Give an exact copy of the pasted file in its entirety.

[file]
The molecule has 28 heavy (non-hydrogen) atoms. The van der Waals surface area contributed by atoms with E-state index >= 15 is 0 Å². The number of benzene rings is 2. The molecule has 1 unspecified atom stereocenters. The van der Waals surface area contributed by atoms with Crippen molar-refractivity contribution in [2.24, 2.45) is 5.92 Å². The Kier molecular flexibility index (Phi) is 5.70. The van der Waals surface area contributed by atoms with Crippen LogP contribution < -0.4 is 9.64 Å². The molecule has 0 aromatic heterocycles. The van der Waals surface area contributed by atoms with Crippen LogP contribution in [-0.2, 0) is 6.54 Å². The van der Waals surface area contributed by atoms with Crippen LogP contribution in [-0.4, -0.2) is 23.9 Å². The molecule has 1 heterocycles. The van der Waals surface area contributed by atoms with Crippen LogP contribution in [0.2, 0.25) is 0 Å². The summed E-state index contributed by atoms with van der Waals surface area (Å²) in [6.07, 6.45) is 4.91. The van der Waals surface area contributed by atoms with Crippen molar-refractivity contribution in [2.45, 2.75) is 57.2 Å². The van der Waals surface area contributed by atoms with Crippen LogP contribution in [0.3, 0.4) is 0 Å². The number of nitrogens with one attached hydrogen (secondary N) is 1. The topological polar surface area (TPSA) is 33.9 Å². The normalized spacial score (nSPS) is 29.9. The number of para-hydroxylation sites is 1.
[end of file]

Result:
The molecule has 28 heavy (non-hydrogen) atoms. The van der Waals surface area contributed by atoms with E-state index >= 15 is 0 Å². The number of benzene rings is 2. The molecule has 1 unspecified atom stereocenters. The van der Waals surface area contributed by atoms with Crippen molar-refractivity contribution in [2.24, 2.45) is 5.92 Å². The Kier molecular flexibility index (Phi) is 5.70. The van der Waals surface area contributed by atoms with Crippen LogP contribution < -0.4 is 9.64 Å². The molecule has 0 aromatic heterocycles. The van der Waals surface area contributed by atoms with Crippen LogP contribution in [-0.2, 0) is 6.54 Å². The van der Waals surface area contributed by atoms with Crippen LogP contribution in [-0.4, -0.2) is 23.9 Å². The molecule has 1 heterocycles. The van der Waals surface area contributed by atoms with Crippen LogP contribution in [0.2, 0.25) is 0 Å². The summed E-state index contributed by atoms with van der Waals surface area (Å²) in [6.07, 6.45) is 4.91. The van der Waals surface area contributed by atoms with Crippen molar-refractivity contribution in [2.45, 2.75) is 57.2 Å². The van der Waals surface area contributed by atoms with Crippen LogP contribution in [0.3, 0.4) is 0 Å². The number of nitrogens with one attached hydrogen (secondary N) is 1. The topological polar surface area (TPSA) is 33.9 Å². The normalized spacial score (nSPS) is 29.9. The number of para-hydroxylation sites is 1.